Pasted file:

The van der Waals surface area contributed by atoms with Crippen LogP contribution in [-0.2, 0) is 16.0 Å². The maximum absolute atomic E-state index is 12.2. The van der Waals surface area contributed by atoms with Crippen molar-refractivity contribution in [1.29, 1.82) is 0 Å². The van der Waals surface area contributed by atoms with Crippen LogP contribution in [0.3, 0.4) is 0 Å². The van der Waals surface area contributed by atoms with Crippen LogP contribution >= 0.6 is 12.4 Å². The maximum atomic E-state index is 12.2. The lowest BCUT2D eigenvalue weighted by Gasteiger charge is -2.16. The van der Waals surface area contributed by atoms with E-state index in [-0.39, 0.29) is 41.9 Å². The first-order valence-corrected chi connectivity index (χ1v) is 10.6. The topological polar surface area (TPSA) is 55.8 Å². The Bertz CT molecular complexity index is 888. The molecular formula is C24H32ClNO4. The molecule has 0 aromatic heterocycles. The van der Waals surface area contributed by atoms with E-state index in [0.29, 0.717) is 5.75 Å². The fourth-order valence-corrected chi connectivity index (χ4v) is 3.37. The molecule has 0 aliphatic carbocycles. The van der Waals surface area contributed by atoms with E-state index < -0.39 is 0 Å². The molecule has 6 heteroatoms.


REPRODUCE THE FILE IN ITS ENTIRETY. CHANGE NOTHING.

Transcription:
The van der Waals surface area contributed by atoms with Crippen LogP contribution in [-0.2, 0) is 16.0 Å². The maximum absolute atomic E-state index is 12.2. The van der Waals surface area contributed by atoms with Crippen molar-refractivity contribution in [1.29, 1.82) is 0 Å². The van der Waals surface area contributed by atoms with Crippen LogP contribution in [0.3, 0.4) is 0 Å². The van der Waals surface area contributed by atoms with Crippen LogP contribution >= 0.6 is 12.4 Å². The maximum atomic E-state index is 12.2. The lowest BCUT2D eigenvalue weighted by Gasteiger charge is -2.16. The van der Waals surface area contributed by atoms with E-state index in [-0.39, 0.29) is 41.9 Å². The first-order valence-corrected chi connectivity index (χ1v) is 10.6. The topological polar surface area (TPSA) is 55.8 Å². The Bertz CT molecular complexity index is 888. The molecular formula is C24H32ClNO4. The molecule has 0 aromatic heterocycles. The van der Waals surface area contributed by atoms with E-state index in [0.29, 0.717) is 5.75 Å². The fourth-order valence-corrected chi connectivity index (χ4v) is 3.37. The molecule has 0 aliphatic carbocycles. The van der Waals surface area contributed by atoms with E-state index < -0.39 is 0 Å². The molecule has 6 heteroatoms.